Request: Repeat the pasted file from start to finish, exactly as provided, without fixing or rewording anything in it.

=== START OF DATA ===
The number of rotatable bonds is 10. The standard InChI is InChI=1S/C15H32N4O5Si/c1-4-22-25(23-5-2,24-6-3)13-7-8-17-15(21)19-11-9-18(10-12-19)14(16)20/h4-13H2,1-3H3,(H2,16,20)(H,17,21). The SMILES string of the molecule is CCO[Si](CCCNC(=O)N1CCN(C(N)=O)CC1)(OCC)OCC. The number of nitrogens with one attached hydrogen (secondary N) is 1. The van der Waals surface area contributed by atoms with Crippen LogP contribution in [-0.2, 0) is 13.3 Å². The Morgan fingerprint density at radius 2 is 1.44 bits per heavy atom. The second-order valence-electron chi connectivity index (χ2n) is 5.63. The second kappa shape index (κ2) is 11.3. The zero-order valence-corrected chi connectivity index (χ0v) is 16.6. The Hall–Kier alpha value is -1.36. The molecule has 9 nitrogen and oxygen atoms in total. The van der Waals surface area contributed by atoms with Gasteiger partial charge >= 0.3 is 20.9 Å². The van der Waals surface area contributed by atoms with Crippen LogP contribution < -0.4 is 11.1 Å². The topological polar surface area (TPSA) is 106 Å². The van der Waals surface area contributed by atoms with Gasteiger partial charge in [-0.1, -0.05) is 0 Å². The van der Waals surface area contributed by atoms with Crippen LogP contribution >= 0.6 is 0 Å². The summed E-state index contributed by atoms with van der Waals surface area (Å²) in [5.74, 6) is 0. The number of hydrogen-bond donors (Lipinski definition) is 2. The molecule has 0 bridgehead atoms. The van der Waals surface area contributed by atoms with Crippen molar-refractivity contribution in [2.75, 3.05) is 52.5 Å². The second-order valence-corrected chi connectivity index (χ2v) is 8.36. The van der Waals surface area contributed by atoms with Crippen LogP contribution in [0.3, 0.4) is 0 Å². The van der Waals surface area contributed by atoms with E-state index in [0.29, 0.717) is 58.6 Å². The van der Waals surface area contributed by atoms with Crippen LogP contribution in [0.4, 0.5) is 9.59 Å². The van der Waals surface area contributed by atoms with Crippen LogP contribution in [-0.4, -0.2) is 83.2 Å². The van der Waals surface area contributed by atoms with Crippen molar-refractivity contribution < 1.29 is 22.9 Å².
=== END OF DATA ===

The number of rotatable bonds is 10. The standard InChI is InChI=1S/C15H32N4O5Si/c1-4-22-25(23-5-2,24-6-3)13-7-8-17-15(21)19-11-9-18(10-12-19)14(16)20/h4-13H2,1-3H3,(H2,16,20)(H,17,21). The SMILES string of the molecule is CCO[Si](CCCNC(=O)N1CCN(C(N)=O)CC1)(OCC)OCC. The number of nitrogens with one attached hydrogen (secondary N) is 1. The van der Waals surface area contributed by atoms with Crippen LogP contribution in [-0.2, 0) is 13.3 Å². The Morgan fingerprint density at radius 2 is 1.44 bits per heavy atom. The second-order valence-electron chi connectivity index (χ2n) is 5.63. The second kappa shape index (κ2) is 11.3. The zero-order valence-corrected chi connectivity index (χ0v) is 16.6. The Hall–Kier alpha value is -1.36. The molecule has 9 nitrogen and oxygen atoms in total. The van der Waals surface area contributed by atoms with Gasteiger partial charge >= 0.3 is 20.9 Å². The van der Waals surface area contributed by atoms with Crippen LogP contribution < -0.4 is 11.1 Å². The topological polar surface area (TPSA) is 106 Å². The van der Waals surface area contributed by atoms with Gasteiger partial charge in [-0.1, -0.05) is 0 Å². The van der Waals surface area contributed by atoms with Crippen LogP contribution >= 0.6 is 0 Å². The summed E-state index contributed by atoms with van der Waals surface area (Å²) in [5.74, 6) is 0. The number of hydrogen-bond donors (Lipinski definition) is 2. The molecule has 0 bridgehead atoms. The van der Waals surface area contributed by atoms with Crippen molar-refractivity contribution in [2.75, 3.05) is 52.5 Å². The second-order valence-corrected chi connectivity index (χ2v) is 8.36. The van der Waals surface area contributed by atoms with Crippen LogP contribution in [0.3, 0.4) is 0 Å². The van der Waals surface area contributed by atoms with E-state index in [0.29, 0.717) is 58.6 Å². The van der Waals surface area contributed by atoms with Crippen LogP contribution in [0.4, 0.5) is 9.59 Å². The van der Waals surface area contributed by atoms with Crippen LogP contribution in [-0.4, -0.2) is 83.2 Å². The van der Waals surface area contributed by atoms with Crippen molar-refractivity contribution < 1.29 is 22.9 Å².